On one hand, it makes sense if you are trying to assess the total impact of, say, a solar panel, to take it all the way back to mining lithium in the Atacama. On the other, if you’re not careful you can end up double-counting like crazy. I don’t have a proposal in this regard. But it would be great if there were standards of some sort so we more often all ending up talking apples or oranges, but not both.
It is far more accurate to say the grid can become less carbon-intensive, and that is what we should say.
Yes. Most preferably, with some sort of quantity attached. False binaries are indeed misleading.
25 Apr 2021 at 3:48 PM
We need to treat the “wind plus gas” system AS A SYSTEM and rate it by its performance on that crucial metric.
No, we need to be squeezing the gas out of the system to the greatest economically efficient extent, using the numerous methods we’ve been discussing at great length in order to maintain stability and reliability.
25 Apr 2021 at 4:00 PM
EP at 456:
You say “Increasing amounts of unreliable power can INCREASE emissions, as efficient combined-cycle plants have to be replaced by faster-ramping simple-cycle gas turbines”
Can you provide data from even one location in the world that installed a significant amount of renewable energy and that caused an increase in emissions because of this issue? It sounds to me like a problem you have just made up. In real life wind and solar can be predicted hours in advance and combined cycle units can be warmed up so that they can be used when needed.
Countries like Sweden that install large amounts of renewable energy emit less carbon than countries that build out nuclear power.
“The evidence clearly points to nuclear being the least effective of the two broad carbon emissions abatement strategies, and coupled with its tendency not to co-exist well with its renewable alternative, this raises serious doubts about the wisdom of prioritising investment in nuclear over renewable energy. Countries planning large-scale investments in new nuclear power are risking suppression of greater climate benefits from alternative renewable energy investments.”
25 Apr 2021 at 7:53 PM
michael Sweet @450 has it wrong yet once more.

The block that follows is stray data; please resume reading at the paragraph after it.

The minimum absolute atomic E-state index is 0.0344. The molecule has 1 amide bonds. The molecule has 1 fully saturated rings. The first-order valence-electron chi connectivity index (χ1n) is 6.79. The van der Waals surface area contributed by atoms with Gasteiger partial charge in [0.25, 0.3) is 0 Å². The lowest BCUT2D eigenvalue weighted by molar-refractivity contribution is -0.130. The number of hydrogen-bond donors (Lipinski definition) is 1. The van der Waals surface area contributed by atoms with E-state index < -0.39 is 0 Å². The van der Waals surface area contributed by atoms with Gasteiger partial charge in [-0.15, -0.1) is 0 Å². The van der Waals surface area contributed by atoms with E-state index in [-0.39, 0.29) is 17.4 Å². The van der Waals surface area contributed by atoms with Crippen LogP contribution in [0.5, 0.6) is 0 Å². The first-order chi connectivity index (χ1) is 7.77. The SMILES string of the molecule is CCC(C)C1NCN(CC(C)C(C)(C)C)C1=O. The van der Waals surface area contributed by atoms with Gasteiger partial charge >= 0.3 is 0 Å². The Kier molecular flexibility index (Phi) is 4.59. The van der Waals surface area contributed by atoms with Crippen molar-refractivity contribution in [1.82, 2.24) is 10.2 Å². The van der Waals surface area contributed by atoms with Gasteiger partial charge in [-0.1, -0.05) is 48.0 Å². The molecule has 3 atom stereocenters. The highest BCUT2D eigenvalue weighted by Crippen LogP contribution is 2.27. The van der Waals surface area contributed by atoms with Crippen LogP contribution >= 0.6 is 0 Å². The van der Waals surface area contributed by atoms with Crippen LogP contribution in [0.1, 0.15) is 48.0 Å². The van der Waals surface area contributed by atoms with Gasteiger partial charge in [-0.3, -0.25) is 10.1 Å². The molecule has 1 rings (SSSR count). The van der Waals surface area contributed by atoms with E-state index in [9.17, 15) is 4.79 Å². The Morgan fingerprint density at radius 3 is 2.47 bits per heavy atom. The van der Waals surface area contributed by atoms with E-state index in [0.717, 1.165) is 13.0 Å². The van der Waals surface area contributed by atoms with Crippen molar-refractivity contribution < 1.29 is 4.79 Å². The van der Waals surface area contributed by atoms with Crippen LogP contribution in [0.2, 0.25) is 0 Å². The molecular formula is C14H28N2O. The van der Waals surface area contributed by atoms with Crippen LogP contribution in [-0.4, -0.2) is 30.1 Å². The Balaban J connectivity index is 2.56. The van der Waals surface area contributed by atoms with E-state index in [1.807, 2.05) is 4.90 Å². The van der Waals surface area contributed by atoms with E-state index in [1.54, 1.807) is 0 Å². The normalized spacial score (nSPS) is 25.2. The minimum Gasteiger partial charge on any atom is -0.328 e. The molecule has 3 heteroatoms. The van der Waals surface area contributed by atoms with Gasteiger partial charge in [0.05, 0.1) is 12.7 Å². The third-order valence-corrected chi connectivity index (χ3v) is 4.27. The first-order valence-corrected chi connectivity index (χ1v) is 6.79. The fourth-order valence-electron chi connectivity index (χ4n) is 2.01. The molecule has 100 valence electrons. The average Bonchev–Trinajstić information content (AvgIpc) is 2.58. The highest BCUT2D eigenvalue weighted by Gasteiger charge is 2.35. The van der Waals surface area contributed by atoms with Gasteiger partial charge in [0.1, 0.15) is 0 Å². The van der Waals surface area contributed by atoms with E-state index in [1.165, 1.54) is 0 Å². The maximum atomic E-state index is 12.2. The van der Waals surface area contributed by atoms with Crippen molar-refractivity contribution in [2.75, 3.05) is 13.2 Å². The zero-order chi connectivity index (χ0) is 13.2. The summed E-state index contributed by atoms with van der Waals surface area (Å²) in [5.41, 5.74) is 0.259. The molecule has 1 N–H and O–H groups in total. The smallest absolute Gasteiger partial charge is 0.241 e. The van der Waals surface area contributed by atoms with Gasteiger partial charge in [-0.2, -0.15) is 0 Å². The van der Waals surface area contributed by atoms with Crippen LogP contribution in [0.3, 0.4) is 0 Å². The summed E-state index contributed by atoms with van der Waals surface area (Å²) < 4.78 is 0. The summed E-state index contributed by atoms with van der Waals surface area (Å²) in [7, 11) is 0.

In the USA about 20% of electricity is generated by nuclear power plants. The figure is much higher in France, at least 75% at one time.
25 Apr 2021 at 10:47 PM
MS Sweet @450
“Meanwhile you (Ep) post numerous errors in your seat of the pants calculations and say we should believe them. ”
You need to show in detail where his calcs are wrong or why would anyone believe you? Its not good enough to quote some paper and expect people to buy it and dig through to find out if its even relevant. You have to at least copy and paste the relevant calcs.
“No-one uses more than 2% nuclear power, and most use none.”
America gets 20% of its power from nuclear. I assume your comment was a typo.
“As far as reproducibility is concerned I can cite at least 30 papers that all conclude renewable energy can power the world.”
I agree and its obvious. Wind plus solar plus storage plus some level of overbuild must work. Its basic physics and the engineering is known well enough. Its all about costs, which are helpfully falling.
I have no problem with nuclear power but it faces big hurdles in western countries with public opinion and time issues with construction, and that cant be lightly dismissed. Some countries will probably elect to stay with nuclear power, if it suits them and has public buy in. Better that than fossil fuels.
26 Apr 2021 at 3:58 AM
Richard Caldwell @459, “But it’s not done. The second, most important half is to boil the monstrosity down until it is lean and flexible….” Hmmm yes well thats what I was getting at @363. Thanks for amplifying. Its the part of design I find hardest. Ive noticed some people cant get beyond a flawed simplicity (talking design and technology here Killian – not ‘simplification’).
Barton Paul Levenson says
26 Apr 2021 at 5:50 AM
E-P 456: all production tax credits and feed-in tariffs for “renewables” should be terminated forthwith.
BPL: all production tax credits and feed-in tariffs for NUCLEAR POWER should be terminated forthwith.
There, I fixed it for you.
26 Apr 2021 at 5:21 PM
David Benson at 467:
At 450 I did not describe either the percent of nuclear in the USA electric grid or the electric grid of France. Perhaps you are referring to my statement that future proposed energy systems will be only 2% or less nuclear. Note I say “energy” systems, not electric power systems. Nuclear proponents are used to describing current electric systems, not All Energy future systems like those modeled by Connelly and Jacobson.
All Energy is 4-5 times the amount of energy as electric only. The US electric grid is about 20% nuclear so nuclear provides only 4-5% of All Energy. Since the USA has more nuclear than most countries, only 2% or so of All Energy in the world economy is currently generated by nuclear reactors.
Can you provide a citation to a peer reviewed energy plan that contains more than 2% nuclear? I can cite at least 25 papers that use 100% renewable energy (primarily wind and solar). I doubt you can even cite a serious non-peer reviewed plan that uses more than 10% nuclear to back up wind and solar.